There is something simply sublime about Kent in summer. Known as the Garden of England, the county comes alive in the warmest months of the year to put on an astounding display of colour. When my lovely friend Mo from Fresh Eyes on London announced that she was coming to visit me in Kent, I knew that my home county would not disappoint. As fate might have it, Mother Nature also conspired to deliver a little bit of fortune our way – by the third week of July, the lavender harvest should have taken place already but a particularly wet summer meant that the fields were not ready for harvest and we were able to visit the lavender fields in all their glory.
We arrived at the Hop Shop on a very bright and sunny day. Despite our intention to visit well after noon, to avoid the midday glare of the sun, it was still very bright and hot indeed. We discovered that we had arrived in good time with just 20 minutes before the next tour of the lavender fields. We paid the £5 for the tour and then wandered around the Hop Shop farm shop and farm. One word of advice, if you do visit for a tour, be sure to make all your lavender product purchases beforehand because your olfactory senses will be in no condition to do so afterwards.
Our guide was a lovely young lady from New Zealand and she did an admirable job of herding our rather large group across the road to the fields opposite the Hop Shop. We were directed to an area of shade under a canvas canopy which was very much appreciated. We learned that the field we were looking at was not in fact lavender but Grosso Lavandin. Lavandin has a high, camphorous odour, quite unlike the soothing scent of lavender, and it is a stimulant. Lavandin is good for soothing aching muscles and can be invigorating and energising. It is excellent for getting rid of bugs be they fleas, mosquitos or moths so are often used in candles, linen protectors and detergents.
Our next stop was the lavender field and the first thing we noticed was that the lavender was much kinder to our olfactory senses. If you compare the spike of lavender below to the spike of lavandin above, you can see that each bud is far more distinct. Then again, this spike of lavender had not really begun to flower yet, hence the late harvest.
Lavender is the flower that we are all most familiar with and is used to adorn pillows and accompany relaxing baths the world over. It is a relaxant and its oil is used in the treatment of headaches, travel sickness and as a base aromatherapy oil.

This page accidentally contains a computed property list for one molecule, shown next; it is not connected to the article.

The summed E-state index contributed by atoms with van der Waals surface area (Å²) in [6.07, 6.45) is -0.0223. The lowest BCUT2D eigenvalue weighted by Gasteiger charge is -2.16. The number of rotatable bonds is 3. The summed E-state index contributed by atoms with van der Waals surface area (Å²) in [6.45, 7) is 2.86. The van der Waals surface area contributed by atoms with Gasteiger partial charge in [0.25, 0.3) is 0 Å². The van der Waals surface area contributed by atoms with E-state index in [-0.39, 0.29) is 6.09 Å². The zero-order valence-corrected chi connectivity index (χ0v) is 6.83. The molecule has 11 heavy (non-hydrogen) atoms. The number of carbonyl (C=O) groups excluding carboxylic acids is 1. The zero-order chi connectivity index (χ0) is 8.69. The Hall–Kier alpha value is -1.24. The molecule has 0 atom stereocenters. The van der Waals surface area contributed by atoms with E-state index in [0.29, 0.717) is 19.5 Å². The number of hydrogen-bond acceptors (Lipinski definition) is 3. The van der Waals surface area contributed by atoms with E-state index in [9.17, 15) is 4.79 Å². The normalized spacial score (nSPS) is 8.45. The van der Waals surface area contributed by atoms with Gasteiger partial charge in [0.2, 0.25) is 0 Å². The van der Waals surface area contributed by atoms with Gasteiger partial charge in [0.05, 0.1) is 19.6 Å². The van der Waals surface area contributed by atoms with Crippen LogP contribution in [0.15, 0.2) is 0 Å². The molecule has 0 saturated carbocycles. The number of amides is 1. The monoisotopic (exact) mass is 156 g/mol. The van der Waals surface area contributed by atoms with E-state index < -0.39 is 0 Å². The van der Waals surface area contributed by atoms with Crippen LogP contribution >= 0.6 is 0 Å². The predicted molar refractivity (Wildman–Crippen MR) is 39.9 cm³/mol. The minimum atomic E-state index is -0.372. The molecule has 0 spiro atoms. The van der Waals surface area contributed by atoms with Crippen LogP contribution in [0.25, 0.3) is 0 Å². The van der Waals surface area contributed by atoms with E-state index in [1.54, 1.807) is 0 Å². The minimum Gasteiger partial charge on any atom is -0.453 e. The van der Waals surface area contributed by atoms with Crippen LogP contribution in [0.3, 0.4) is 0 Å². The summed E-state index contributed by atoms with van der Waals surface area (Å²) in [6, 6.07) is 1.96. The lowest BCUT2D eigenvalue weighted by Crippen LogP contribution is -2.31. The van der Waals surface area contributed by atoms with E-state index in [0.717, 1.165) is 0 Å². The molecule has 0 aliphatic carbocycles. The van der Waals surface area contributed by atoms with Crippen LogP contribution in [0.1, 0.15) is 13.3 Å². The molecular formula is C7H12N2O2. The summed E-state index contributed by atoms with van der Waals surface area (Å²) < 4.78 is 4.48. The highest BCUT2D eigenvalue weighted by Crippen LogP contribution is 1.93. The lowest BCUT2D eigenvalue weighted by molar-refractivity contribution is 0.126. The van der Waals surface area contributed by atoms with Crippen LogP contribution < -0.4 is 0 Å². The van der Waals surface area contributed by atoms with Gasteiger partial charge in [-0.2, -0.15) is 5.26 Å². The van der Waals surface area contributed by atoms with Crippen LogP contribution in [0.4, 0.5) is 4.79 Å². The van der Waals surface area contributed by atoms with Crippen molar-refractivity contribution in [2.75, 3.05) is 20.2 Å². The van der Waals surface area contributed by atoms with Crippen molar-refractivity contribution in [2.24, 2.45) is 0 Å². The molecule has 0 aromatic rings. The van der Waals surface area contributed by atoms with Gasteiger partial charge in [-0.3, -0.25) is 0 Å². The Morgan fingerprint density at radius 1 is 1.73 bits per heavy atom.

Lavender is very popular with bees and is full of yummy pollen. If you click on the photo above and try zoom down to Mr Bee’s knees, you will indeed see where the term ‘bee’s knees’ comes from. His pollen sack is full to bursting and I kid you not, he zoomed off on a very wonky trajectory after posing so dashingly for my photo. He was absolutely punch drunk!
With the heat beginning to bear down on us in earnest, we crossed the main road again to tour the famous distillery.
There we learned all about how lavender and lavandin are harvested, the oil extraction process and the various uses of the oil. We even got to smell several types of oils.
We learned about the dire effects of a wet summer and how last year was the most bumper crop in the history of the Hop Shop because of the drought we experienced in England. It seems that lavender and I have that in common – we both love hot sunshine and dry conditions!
Stumbling out of the distillery after the presentation, we were glad to get a breath of fresh air. The tour is absolutely lovely, so lovely that I would like to return (every year!) but now I am sure you will understand why I advised that all products be purchased before the tour!
If you would like to learn more about the history of hop farming and how Londoners used to take ‘vacations’ to Kent, definitely visit Mo’s blog about our visit: The Lavender Farm.
The Hop Shop
Have you been to a lavender farm? Can you recommend any other outdoors places in the south east of England?